Asked in today’s ‘Ask Me Anything’ event whether Valve is still working on any “fully-fledged single player games,” Gabe Newell replied in the affirmative. That’s actually all he said in reply to that particular line of questioning, managing to reaffirm Valve’s fear of the number three at the same time.
Further reference to “unannounced projects” (plural) could be found in the reply to a question about Valve’s continued usage of the Source 2 Engine. “We are continuing to use Source 2 as our primary game development environment. Aside from moving Dota 2 to the engine recently, we are are using it as the foundation of some unannounced products,” Newell states.
If you fancy a little bit more fuel for the speculative hype fires, in response to the question “Any chance of a new IP that takes place in the half-life/portal universe? I feel like there’s a lot of story left to be explored there,” Newell says “Yep”. Granted, he might just be saying ‘Yes’ in response to there being more story left to explore, or ‘Yes, there is a chance of that’; but in conjunction with his other answers that seems noteworthy.
In that same thread, he confirms “They’re coming” when asked about the JJ Abrams-headed films based around Portal and Half-Life. On a related note, Newell cites Portal 2 as his personal favourite Valve single player game (expanding on this later by noting that he can’t be objective about Half-Life since he worked on it), and Dota 2 as his most played Valve multiplayer game.
Asked about Steam’s ongoing battles with providing decent customer support, Newell defends the changes made since the last AMD (two years ago): “We’ve introduced refunds on Steam, we’ve grown our Support staff by roughly 5x, and we’ve shipped a new help site and ticketing system that makes it easier to get help. We’ve also greatly reduced response times on most types of support tickets and we think we’ve improved the quality of responses.” He adds, however, that “We still need to further improve response times and we are continually working to improve the quality of our responses. We’re also working on adding more support staff in regions around the world to offer better native language support and improve response times in various regions.”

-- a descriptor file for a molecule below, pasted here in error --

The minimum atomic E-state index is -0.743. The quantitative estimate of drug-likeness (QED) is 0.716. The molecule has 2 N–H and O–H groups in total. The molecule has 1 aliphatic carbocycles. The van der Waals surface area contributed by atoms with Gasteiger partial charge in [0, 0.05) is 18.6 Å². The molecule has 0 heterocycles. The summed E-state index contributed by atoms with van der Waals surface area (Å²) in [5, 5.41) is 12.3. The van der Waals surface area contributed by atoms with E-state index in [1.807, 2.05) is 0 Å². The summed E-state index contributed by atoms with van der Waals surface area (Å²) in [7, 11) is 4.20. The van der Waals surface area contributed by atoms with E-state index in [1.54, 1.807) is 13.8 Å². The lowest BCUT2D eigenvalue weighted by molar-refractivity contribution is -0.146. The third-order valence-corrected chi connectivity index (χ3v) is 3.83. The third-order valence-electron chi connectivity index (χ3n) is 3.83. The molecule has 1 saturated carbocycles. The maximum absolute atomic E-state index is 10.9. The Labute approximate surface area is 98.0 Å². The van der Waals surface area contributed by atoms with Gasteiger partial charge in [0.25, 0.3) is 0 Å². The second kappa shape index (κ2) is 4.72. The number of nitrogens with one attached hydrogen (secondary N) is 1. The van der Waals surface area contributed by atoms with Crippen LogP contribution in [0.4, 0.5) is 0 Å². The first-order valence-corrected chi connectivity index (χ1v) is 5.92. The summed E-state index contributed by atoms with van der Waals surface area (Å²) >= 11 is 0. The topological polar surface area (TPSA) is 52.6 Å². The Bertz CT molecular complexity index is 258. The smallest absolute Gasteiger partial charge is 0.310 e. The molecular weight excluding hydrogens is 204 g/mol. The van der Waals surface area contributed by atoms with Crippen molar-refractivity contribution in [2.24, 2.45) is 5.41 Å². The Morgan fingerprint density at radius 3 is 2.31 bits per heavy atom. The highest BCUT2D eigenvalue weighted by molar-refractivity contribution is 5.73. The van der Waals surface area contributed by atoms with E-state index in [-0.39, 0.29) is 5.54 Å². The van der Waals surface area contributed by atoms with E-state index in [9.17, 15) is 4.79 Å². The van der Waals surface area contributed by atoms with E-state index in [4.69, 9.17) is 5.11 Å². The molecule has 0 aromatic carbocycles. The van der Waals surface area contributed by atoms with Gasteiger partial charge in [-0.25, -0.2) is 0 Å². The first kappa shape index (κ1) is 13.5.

In reply to a query about Valve’s legendarily lax communication skills, Newell says the company prefer to “communicate through our products”. He feels its best for Valve to respond to issues through updates (usually Steam updates) rather than, say, writing a blog post about the problem. “This can lead to the feeling of an echo chamber, where it seems like Valve isn’t listening,” he acknowledges, before adding “We’re always listening.”
You can read all of Gabe Newell’s replies, here.Related to this article